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Universities: Admissions

Question for Department for Education

UIN 108882, tabled on 20 October 2017

To ask the Secretary of State for Education, what discussions she has had with the Office for Students on the benefits of universities engaging with schools and students under the age of 16 to improve social mobility.

Answered on

25 October 2017

In our consultation, published last week, on the framework that will inform the Office for Student’s (OfS) regulatory approach, we set out the opportunity the transition provides, to engender a step change in social mobility. The creation of the OfS creates an opportunity to strengthen ties between schools, colleges and universities, to support students to access, participate, succeed in, and progress from, higher education.

The Government believes the UK’s world class higher education sector has a depth of expertise and resource to draw on – in governance, teaching and finance – which could help our state schools to improve, therefore helping to drive social mobility.

In February this year the Director of Fair Access strengthened guidance on access agreements, by asking the sector to increase the pace and scope of its work with schools, to raise attainment for those from disadvantaged and under-represented groups. The Government endorses this guidance and expects a continuation in this direction of travel, through the transition to the OfS. The Government expects more higher education institutions to come forward to be involved in school sponsorship and in establishing new state schools, to help raise attainment and support school improvement.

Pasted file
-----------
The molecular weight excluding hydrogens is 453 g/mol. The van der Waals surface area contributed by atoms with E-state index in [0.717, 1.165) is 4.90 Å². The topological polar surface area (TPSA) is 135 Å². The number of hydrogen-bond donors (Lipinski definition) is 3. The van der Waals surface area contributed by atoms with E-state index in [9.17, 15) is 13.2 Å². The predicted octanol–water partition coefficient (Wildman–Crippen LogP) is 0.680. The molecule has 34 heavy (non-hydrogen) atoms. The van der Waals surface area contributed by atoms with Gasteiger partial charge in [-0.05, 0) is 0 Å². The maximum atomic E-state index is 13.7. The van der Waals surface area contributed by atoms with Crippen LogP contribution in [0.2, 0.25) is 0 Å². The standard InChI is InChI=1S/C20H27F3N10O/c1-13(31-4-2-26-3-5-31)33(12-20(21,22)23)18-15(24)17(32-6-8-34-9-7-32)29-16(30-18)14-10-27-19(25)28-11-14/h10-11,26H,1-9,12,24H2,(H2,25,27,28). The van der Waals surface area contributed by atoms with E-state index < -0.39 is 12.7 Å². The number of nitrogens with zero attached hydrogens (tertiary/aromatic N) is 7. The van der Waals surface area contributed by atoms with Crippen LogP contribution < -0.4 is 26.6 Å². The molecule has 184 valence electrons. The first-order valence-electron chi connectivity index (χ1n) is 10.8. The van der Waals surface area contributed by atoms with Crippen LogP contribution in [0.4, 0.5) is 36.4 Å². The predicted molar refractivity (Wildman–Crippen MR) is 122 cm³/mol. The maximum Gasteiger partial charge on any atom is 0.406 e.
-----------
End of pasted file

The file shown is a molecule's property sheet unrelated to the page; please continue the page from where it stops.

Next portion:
In addition to the important role higher education institutions can play in raising attainment and supporting school improvement, the Government also recognises the role they can play in raising the aspirations of young people, to support social mobility. In line with the latest guidance to the Director of Fair Access (February 2016), the Government expects higher education institutions to continue to build long term relationships with schools, through their outreach programmes, to help raise aspirations starting at primary school years.

Through their 2018/19 access agreements universities and colleges expect to spend £196.9 million on access activities, including outreach (part of the total £860 million expected access agreement spend), an increase of £25.8 million or 15.1 per cent compared with 2017-18 (£171.1 million).

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